Heat safety: Stories meant to help protect New York’s Very Own

Sen. Schumer urges TSA to bring suicide bomb detecting technology to NYC transit hubs

This is an archived article and the information in the article may be outdated. Please look at the time stamp on the story to see when it was last updated.

MIDTOWN EAST, Manhattan — Senator Chuck Schumer urged the Transportation Security Administration (TSA) to bring technology that helps detect suicide vests or other strapped-to-the-body explosive devices to New York City at a press conference on Sunday, less than a week after the attempted terror attack in the subway station at Port Authority on Dec. 11.

"We all know, especially in light of the events of the last week, that ISIS and terrorists are looking for ways to hurt us," Schumer said.

The devices passively examine everyone as they enter a subway terminal, similiar to a bomb sniffing dog. The senator would like to have them installed at the city's busiest transit hubs, like subways, train stations, and the airports as soon as possible.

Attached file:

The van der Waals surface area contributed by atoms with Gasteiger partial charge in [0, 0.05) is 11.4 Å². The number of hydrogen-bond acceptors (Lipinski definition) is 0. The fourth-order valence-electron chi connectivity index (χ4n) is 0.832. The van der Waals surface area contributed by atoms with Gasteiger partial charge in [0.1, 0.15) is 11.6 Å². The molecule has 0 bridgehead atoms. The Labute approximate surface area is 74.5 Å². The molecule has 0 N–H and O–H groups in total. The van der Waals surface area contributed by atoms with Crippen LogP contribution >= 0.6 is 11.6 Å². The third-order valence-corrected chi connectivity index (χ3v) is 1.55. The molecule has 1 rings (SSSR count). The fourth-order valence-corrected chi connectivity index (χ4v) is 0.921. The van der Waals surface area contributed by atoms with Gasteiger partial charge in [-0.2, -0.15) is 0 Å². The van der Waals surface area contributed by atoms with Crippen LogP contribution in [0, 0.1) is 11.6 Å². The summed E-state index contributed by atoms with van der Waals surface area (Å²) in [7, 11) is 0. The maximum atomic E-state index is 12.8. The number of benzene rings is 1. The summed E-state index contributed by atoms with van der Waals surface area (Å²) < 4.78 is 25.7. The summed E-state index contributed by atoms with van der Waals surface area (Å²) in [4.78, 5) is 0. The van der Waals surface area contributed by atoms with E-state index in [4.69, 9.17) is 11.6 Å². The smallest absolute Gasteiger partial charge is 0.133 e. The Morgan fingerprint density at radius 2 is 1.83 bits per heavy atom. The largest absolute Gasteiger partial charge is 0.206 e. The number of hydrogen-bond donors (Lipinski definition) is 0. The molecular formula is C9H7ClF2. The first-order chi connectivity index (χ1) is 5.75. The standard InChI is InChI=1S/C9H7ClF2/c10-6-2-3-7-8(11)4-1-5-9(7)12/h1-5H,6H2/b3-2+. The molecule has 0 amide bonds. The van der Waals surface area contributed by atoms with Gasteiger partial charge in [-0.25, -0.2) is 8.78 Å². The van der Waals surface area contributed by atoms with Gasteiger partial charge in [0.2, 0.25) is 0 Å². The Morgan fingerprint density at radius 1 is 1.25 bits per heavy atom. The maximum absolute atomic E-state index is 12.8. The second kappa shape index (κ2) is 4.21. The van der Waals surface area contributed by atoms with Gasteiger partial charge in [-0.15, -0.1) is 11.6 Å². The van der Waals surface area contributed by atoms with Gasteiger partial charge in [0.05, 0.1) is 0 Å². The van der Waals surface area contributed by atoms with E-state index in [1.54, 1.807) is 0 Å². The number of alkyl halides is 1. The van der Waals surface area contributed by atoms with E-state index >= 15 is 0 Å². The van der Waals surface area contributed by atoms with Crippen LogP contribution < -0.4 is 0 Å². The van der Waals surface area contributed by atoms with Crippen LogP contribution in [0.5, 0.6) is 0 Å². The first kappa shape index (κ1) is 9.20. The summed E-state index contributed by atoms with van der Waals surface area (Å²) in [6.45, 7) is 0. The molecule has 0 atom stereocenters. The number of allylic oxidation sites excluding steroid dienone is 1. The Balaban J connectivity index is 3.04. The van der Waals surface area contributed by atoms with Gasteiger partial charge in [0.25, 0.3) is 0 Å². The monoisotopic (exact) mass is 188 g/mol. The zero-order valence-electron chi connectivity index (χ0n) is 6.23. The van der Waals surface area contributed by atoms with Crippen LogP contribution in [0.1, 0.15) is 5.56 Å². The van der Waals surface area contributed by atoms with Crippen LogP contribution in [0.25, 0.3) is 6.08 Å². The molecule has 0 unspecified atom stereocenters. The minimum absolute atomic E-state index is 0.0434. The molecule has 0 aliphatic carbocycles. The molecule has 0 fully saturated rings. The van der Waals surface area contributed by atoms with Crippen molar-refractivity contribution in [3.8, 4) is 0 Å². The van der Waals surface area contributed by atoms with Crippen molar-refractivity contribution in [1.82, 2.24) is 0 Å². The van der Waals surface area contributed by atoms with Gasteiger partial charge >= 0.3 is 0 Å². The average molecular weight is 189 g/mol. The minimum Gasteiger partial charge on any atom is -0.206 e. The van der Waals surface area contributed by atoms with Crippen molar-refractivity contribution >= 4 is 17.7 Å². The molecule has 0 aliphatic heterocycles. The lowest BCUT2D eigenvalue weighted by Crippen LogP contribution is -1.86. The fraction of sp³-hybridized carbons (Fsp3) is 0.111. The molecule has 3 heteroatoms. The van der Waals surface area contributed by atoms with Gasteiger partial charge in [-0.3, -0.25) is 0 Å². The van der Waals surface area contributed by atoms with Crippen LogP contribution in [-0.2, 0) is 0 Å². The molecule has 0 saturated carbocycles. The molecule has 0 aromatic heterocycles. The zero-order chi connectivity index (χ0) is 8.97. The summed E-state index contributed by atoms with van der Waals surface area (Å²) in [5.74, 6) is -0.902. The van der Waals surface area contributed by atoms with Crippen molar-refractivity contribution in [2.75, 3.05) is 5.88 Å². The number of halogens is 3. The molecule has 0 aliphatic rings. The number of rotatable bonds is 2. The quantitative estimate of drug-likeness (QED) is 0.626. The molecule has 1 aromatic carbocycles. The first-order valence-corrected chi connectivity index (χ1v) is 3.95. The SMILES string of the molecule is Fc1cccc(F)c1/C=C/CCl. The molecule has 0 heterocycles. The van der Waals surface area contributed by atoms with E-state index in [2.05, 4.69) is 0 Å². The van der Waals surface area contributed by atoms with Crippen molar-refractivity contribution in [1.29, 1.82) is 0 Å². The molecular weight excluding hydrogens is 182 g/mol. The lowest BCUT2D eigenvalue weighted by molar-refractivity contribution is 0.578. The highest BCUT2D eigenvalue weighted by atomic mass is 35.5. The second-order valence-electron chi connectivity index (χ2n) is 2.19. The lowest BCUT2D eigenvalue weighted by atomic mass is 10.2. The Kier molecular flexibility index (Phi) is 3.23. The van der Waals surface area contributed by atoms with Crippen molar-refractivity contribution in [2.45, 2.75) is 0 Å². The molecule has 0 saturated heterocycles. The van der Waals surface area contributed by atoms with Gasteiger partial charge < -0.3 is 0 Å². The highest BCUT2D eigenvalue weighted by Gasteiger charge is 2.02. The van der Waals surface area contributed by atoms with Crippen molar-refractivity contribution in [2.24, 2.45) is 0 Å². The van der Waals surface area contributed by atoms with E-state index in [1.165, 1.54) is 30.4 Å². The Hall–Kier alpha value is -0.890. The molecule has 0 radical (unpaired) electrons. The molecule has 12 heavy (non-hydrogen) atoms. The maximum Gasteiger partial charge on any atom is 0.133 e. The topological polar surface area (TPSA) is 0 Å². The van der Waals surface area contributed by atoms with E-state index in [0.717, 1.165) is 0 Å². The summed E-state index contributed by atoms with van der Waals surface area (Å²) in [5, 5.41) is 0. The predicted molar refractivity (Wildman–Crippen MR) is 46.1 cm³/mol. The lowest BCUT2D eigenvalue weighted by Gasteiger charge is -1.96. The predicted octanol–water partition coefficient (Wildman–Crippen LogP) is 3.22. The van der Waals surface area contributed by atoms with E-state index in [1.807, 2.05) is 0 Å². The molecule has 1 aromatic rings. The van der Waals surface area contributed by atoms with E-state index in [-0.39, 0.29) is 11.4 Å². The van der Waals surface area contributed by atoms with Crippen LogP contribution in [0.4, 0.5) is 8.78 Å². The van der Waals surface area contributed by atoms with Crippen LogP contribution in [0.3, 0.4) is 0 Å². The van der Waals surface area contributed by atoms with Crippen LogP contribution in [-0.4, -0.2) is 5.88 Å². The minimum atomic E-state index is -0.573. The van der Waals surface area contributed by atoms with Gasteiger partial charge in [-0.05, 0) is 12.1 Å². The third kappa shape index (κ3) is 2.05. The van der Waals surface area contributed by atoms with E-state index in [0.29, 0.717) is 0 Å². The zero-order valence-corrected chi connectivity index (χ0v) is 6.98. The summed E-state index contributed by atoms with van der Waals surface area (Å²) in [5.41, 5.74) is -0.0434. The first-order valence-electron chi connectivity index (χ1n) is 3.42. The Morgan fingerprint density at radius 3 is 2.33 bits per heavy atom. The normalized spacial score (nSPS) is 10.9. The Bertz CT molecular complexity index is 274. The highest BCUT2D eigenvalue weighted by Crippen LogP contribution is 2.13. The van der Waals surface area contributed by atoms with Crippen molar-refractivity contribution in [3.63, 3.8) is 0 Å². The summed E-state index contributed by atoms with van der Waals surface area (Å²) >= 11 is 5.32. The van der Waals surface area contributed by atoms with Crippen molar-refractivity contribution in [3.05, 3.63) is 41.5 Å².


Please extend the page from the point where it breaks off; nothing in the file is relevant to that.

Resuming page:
However, the final product is not ready and requires more testing. The TSA just began testing the technology in Los Angeles this week. Schumer called on the TSA to begin formally testing in New York City and urged the federal government  to expedite delivering the devices to law enforcement and transit agencies.

He questioned why the effort is taking so long. The TSA has been studying the technology since 2004.

“The TSA has shown too lax an attitude,” he said. “The technology must be tested, it must be perfected. I’m also urging it be tested right here in New York, the most crowded subway system in the country, and the one that’s most likely to be a target.”

Akayed Ullah, who had pledged allegiance to ISIS, is accused of detonating a pipe bomb that was strapped to himself. This technology is designed to detect such devices before they detonate.

"It's only a matter of time before ISIS tries again," the senator said.

Notice: you are using an outdated browser. Microsoft does not recommend using IE as your default browser. Some features on this website, like video and images, might not work properly. For the best experience, please upgrade your browser.